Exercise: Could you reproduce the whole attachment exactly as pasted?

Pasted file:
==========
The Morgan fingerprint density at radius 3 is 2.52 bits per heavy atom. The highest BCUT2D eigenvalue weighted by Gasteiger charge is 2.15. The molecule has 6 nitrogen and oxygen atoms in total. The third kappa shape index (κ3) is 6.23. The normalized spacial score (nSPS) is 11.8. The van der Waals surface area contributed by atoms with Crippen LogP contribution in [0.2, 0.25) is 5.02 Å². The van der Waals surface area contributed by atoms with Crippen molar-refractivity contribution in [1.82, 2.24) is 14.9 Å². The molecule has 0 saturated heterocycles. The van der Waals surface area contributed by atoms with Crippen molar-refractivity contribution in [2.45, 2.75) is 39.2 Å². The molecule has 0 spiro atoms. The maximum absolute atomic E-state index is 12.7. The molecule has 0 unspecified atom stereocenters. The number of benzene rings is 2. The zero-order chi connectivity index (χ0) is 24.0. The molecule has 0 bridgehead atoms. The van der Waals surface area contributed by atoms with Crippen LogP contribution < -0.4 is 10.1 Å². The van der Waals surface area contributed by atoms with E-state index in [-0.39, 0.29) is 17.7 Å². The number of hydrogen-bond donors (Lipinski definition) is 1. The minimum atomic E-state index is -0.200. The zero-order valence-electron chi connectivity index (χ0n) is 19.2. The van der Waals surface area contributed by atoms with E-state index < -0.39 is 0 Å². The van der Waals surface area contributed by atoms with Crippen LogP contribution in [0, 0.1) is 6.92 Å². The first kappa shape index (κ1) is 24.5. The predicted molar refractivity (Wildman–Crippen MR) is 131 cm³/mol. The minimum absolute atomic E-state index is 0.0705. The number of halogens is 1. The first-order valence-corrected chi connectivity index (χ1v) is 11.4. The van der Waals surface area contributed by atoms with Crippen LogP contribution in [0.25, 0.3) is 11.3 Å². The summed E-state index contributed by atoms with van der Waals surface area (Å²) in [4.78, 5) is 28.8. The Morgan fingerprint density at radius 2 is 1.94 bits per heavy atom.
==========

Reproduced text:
The Morgan fingerprint density at radius 3 is 2.52 bits per heavy atom. The highest BCUT2D eigenvalue weighted by Gasteiger charge is 2.15. The molecule has 6 nitrogen and oxygen atoms in total. The third kappa shape index (κ3) is 6.23. The normalized spacial score (nSPS) is 11.8. The van der Waals surface area contributed by atoms with Crippen LogP contribution in [0.2, 0.25) is 5.02 Å². The van der Waals surface area contributed by atoms with Crippen molar-refractivity contribution in [1.82, 2.24) is 14.9 Å². The molecule has 0 saturated heterocycles. The van der Waals surface area contributed by atoms with Crippen molar-refractivity contribution in [2.45, 2.75) is 39.2 Å². The molecule has 0 spiro atoms. The maximum absolute atomic E-state index is 12.7. The molecule has 0 unspecified atom stereocenters. The number of benzene rings is 2. The zero-order chi connectivity index (χ0) is 24.0. The molecule has 0 bridgehead atoms. The van der Waals surface area contributed by atoms with Crippen LogP contribution < -0.4 is 10.1 Å². The van der Waals surface area contributed by atoms with E-state index in [-0.39, 0.29) is 17.7 Å². The number of hydrogen-bond donors (Lipinski definition) is 1. The minimum atomic E-state index is -0.200. The zero-order valence-electron chi connectivity index (χ0n) is 19.2. The van der Waals surface area contributed by atoms with E-state index < -0.39 is 0 Å². The van der Waals surface area contributed by atoms with Crippen LogP contribution in [0, 0.1) is 6.92 Å². The first kappa shape index (κ1) is 24.5. The predicted molar refractivity (Wildman–Crippen MR) is 131 cm³/mol. The minimum absolute atomic E-state index is 0.0705. The number of halogens is 1. The first-order valence-corrected chi connectivity index (χ1v) is 11.4. The van der Waals surface area contributed by atoms with Crippen LogP contribution in [0.25, 0.3) is 11.3 Å². The summed E-state index contributed by atoms with van der Waals surface area (Å²) in [4.78, 5) is 28.8. The Morgan fingerprint density at radius 2 is 1.94 bits per heavy atom.